The great crew at Atlanta Movie Tours makes their excursions bright and breezy, with trivia, commentary, great photo stops, well curated videos, a snack break and even a Dustin-inspired singalong. The Upside Down Tour is one of many themed bus trips embarking from the company’s Castleberry Hills headquarters, which doubles as a nifty retail shop of all things Georgia film.
A less likely location is also site of movie making celebration this year. The Jimmy Carter Presidential Library and Museum has opened an exciting new exhibition, Georgia on My Screen: Jimmy Carter and
the Rise of the Film Industry. Beginning with then-Governor Jimmy Carter’s creation of the first state film office, the exhibition traces the development and impact of a multibillion-dollar industry in the state. The exhibition will be on display through the end of 2019.
Created with the generous support of the Georgia Film, Music & Digital Entertainment Office, major production studios, local film offices and museums, the exhibition includes artifacts from over 60 productions, filmed over the last 46 years in Georgia, including critically-acclaimed films, blockbuster movies, and major television series.
A few highlights of the exhibition include the Best Picture Oscar® for Driving Miss Daisy and Gone With The Wind, more than twenty objects from The Walking Dead including Negan’s bat, Lucille and Daryl’s motorcycles, Vinny’s boots and Mona Lisa’s dress from the 20th Century Fox film, My Cousin Vinny, Denzel Washington’s coaching uniform from Remember the Titans and tributes to the Marvel universe, whose films Black Panther and Avengers: Endgame are among the most popular movies ever made in the Peach State. Alongside the exhibition (offered as a part of entry fee for the library), the Jimmy Carter Library & Museum will be hosting a variety of lectures and talks, screenings, and family-day events throughout the year.
For more information and reservations:
The Georgia Film Critics Association (GAFCA) has announced its slate of nominees for the 2018 GAFCA Awards. Founded in 2011, this year marks the 8th annual awards program for the critics group. GAFCA is made up of 32 film critics from around the state, representing print, television, radio and online media. Nominations in all 17 categories have been released, as well as the shortlist for the Oglethorpe Award for Excellence in Georgia Cinema—a special prize for a film made in Georgia. Winners will be announced on Friday, January 11, 2019. Three films lead the nomination count, with A Star is Born, The Favourite and If Beale Street Could Talk each earning nine nominations. Black Panther and Roma each received seven nominations while BlacKkKlansman and First Man received six nods apiece. Eighth Grade earned four nominations; Leave No Trace and First Reformed received three each.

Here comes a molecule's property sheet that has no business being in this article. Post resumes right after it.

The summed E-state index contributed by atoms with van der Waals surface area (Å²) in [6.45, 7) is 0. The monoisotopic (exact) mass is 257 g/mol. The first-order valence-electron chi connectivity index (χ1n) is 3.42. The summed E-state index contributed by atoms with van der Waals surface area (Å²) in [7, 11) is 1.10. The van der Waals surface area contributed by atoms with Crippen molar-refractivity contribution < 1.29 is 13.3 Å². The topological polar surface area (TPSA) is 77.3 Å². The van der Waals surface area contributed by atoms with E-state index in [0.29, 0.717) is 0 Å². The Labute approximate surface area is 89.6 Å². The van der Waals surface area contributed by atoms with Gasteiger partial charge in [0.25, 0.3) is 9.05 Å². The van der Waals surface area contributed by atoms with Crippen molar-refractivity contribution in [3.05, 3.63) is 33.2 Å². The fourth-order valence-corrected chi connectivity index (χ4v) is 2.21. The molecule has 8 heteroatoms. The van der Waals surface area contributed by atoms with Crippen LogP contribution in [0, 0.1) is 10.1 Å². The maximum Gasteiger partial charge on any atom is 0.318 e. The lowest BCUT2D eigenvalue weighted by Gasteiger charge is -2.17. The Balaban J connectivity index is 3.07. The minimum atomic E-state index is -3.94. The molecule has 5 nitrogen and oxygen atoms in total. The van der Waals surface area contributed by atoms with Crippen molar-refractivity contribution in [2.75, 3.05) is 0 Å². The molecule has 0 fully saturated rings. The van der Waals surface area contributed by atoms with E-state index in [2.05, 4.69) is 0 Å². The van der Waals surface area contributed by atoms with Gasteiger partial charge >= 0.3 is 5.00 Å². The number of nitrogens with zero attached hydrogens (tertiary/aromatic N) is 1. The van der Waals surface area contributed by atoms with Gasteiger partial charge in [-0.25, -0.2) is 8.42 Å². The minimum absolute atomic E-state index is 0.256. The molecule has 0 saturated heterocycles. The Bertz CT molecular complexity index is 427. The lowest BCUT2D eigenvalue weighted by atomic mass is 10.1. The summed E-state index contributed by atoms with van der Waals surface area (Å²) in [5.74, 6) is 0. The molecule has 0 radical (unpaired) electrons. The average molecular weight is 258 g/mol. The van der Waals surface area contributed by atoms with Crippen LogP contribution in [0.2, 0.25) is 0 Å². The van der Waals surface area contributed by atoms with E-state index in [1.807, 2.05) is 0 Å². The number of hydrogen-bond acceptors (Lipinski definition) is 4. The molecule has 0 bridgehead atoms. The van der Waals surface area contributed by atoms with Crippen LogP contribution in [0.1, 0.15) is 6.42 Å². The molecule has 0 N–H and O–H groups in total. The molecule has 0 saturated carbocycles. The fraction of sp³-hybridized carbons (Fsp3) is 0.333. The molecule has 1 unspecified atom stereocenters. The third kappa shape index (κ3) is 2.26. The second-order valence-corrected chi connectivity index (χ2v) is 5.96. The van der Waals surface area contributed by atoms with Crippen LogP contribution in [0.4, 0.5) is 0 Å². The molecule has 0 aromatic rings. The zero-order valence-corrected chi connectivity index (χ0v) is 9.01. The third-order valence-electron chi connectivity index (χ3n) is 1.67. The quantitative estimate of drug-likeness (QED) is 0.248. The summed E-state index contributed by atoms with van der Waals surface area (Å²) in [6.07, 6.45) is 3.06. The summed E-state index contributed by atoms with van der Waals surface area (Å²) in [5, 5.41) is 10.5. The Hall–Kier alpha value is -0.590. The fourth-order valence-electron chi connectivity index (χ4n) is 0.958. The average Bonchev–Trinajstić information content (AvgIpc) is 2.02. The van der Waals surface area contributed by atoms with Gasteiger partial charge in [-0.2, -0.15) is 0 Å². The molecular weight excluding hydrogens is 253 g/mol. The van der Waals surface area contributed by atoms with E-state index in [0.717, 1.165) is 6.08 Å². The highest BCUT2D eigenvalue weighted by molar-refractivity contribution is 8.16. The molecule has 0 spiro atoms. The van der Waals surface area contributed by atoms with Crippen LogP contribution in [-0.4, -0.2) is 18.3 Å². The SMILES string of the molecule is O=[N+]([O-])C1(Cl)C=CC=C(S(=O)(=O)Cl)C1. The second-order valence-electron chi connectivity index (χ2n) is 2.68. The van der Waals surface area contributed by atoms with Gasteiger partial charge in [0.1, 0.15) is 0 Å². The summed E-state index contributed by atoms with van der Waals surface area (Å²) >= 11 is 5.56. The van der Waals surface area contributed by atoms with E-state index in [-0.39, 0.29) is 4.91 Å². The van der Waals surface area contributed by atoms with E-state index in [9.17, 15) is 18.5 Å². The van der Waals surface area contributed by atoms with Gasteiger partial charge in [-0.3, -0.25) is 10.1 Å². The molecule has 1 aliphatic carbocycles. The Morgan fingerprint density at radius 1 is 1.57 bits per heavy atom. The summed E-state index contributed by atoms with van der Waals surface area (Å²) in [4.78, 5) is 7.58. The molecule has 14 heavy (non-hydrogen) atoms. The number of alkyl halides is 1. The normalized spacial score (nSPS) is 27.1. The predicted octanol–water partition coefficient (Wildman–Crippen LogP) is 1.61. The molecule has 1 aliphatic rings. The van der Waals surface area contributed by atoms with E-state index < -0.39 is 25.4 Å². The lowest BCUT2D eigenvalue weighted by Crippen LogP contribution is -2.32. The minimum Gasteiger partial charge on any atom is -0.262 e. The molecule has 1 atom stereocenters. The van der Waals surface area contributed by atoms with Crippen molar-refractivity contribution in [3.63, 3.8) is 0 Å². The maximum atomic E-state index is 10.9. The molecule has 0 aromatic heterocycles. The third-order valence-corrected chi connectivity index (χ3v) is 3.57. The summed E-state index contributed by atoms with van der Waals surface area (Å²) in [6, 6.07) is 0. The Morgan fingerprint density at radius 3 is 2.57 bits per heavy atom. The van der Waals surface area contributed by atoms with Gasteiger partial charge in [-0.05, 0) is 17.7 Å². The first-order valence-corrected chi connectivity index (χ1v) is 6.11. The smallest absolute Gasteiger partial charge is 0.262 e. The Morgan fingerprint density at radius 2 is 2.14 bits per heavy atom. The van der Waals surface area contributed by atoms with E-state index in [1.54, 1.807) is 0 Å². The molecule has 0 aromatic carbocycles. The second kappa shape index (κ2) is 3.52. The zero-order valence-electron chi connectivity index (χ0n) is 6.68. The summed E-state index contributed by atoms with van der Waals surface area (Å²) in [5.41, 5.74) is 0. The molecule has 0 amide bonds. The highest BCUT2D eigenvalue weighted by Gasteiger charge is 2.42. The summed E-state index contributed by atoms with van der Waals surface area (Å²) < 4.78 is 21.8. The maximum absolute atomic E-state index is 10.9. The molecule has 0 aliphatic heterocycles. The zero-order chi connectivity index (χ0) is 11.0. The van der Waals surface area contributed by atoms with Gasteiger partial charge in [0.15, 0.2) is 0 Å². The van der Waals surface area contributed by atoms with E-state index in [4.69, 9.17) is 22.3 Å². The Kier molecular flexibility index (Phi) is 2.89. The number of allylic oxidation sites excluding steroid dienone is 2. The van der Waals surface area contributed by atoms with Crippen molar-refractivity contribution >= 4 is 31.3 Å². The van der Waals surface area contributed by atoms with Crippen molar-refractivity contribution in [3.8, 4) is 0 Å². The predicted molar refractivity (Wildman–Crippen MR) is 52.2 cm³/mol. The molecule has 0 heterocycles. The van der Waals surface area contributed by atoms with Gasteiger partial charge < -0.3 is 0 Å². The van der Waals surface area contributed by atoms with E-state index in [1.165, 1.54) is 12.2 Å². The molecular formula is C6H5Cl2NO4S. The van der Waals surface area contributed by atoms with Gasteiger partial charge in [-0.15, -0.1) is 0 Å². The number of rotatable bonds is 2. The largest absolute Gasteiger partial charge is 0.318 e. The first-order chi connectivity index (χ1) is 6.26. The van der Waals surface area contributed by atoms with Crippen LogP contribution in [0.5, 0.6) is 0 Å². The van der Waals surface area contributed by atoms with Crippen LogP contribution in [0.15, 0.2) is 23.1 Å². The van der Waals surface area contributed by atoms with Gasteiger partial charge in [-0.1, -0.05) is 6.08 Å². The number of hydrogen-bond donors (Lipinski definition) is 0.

If Beale Street Could Talk
BlacKkKlansman – Spike Lee
The Favourite – Yorgos Lanthimos
If Beale Street Could Talk – Barry Jenkins
WINNER – Roma – Alfonso Cuarón
A Star is Born – Bradley Cooper
Avengers: Infinity War
WINNER – Black Panther
The Emissary (short)
The Hate U Give
The new trailer has arrived!
The National Board of Review (NBR) announced its winners, including a list of 2018’s Top Ten Films, to be formally awarded January 8, 2019, in NYC. The inspirational ’60s race relations dramedy Green Book (first prize as best picture and for one of its leading men) and the music-filled romance remake A Star Is Born (three of the top acting prizes) have been crowned the new frontrunners of awards season, with Alfonso Cuarón’s deeply personal black and white foreign language film Roma a distant third place in terms of awards season momentum.
Many films’ Academy Awards chances are boosted by these accolades, but don’t count out buzzy royalty fantasia The Favourite, Christian Bale as Dick Cheney in Vice, Steve McQueen’s struggling but spectacular heist drama Widows, Spike Lee’s neglected but brilliant BlacKkKlansman or late-year entry The Mule (not screened for NBR voters, and director/lead actor Clint Eastwood has had late-breaking films enter the fray before) to score nominations come Oscar time.
Faring well in today’s NBR nominations is popular streaming service Netflix, home of both The Coen Brothers’ The Ballad of Buster Scruggs and Roma. Both are now screening in select cities theatrically, and Buster Scruggs can be streamed right now. Little-seen indies from the first half of the year, First Reformed and Eighth Grade, plus blockbuster popular and critical hits from early this year, Black Panther and A Quiet Place, just picked up lots of momentum. Emily Blunt appears to be a factor in upcoming awards as love for both her films, A Quiet Place and Mary Poppins Returns, seems apparent in these votes.
I’ve hyperlinked to movies reviewed on this site. Let the awards season begin!
Best Film: Green Book
Best Supporting Actor: Sam Elliott, A Star Is Born
Best Supporting Actress: Regina King, If Beale Street Could Talk
Best Original Screenplay: Paul Schrader, First Reformed
Best Adapted Screenplay: Barry Jenkins, If Beale Street Could Talk
Best Animated Feature: Incredibles 2
Breakthrough Performance: Thomasin McKenzie, Leave No Trace
Best Directorial Debut: Bo Burnham, Eighth Grade
Best Foreign Language Film: Cold War
Best Documentary: RBG
Best Ensemble: Crazy Rich Asians